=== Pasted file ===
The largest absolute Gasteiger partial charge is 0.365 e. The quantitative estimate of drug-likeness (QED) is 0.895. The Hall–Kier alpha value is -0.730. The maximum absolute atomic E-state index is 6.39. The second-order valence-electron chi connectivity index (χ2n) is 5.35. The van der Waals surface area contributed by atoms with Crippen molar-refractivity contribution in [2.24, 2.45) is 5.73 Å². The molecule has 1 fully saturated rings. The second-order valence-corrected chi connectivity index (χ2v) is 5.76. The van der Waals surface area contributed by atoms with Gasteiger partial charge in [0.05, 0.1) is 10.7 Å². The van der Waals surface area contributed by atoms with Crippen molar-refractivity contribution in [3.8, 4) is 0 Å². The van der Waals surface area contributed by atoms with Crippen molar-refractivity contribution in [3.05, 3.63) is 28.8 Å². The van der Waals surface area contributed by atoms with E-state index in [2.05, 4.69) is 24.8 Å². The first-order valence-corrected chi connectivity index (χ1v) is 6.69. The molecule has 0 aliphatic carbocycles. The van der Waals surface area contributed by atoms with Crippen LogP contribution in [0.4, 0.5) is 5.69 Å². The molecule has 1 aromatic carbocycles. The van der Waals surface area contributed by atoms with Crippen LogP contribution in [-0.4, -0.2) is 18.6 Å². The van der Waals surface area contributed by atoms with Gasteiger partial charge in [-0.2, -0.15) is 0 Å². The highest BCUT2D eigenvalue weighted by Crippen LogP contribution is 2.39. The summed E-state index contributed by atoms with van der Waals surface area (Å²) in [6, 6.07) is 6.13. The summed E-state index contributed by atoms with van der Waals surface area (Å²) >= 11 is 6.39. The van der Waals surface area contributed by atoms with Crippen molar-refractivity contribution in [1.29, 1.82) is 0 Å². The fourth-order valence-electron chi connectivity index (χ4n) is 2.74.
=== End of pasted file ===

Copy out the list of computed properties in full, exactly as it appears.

The largest absolute Gasteiger partial charge is 0.365 e. The quantitative estimate of drug-likeness (QED) is 0.895. The Hall–Kier alpha value is -0.730. The maximum absolute atomic E-state index is 6.39. The second-order valence-electron chi connectivity index (χ2n) is 5.35. The van der Waals surface area contributed by atoms with Crippen molar-refractivity contribution in [2.24, 2.45) is 5.73 Å². The molecule has 1 fully saturated rings. The second-order valence-corrected chi connectivity index (χ2v) is 5.76. The van der Waals surface area contributed by atoms with Gasteiger partial charge in [0.05, 0.1) is 10.7 Å². The van der Waals surface area contributed by atoms with Crippen molar-refractivity contribution in [3.8, 4) is 0 Å². The van der Waals surface area contributed by atoms with Crippen molar-refractivity contribution in [3.05, 3.63) is 28.8 Å². The van der Waals surface area contributed by atoms with E-state index in [2.05, 4.69) is 24.8 Å². The first-order valence-corrected chi connectivity index (χ1v) is 6.69. The molecule has 0 aliphatic carbocycles. The van der Waals surface area contributed by atoms with Crippen LogP contribution in [0.4, 0.5) is 5.69 Å². The molecule has 1 aromatic carbocycles. The van der Waals surface area contributed by atoms with Crippen LogP contribution in [-0.4, -0.2) is 18.6 Å². The van der Waals surface area contributed by atoms with Gasteiger partial charge in [-0.2, -0.15) is 0 Å². The highest BCUT2D eigenvalue weighted by Crippen LogP contribution is 2.39. The summed E-state index contributed by atoms with van der Waals surface area (Å²) in [6, 6.07) is 6.13. The summed E-state index contributed by atoms with van der Waals surface area (Å²) >= 11 is 6.39. The van der Waals surface area contributed by atoms with Crippen molar-refractivity contribution in [1.29, 1.82) is 0 Å². The fourth-order valence-electron chi connectivity index (χ4n) is 2.74.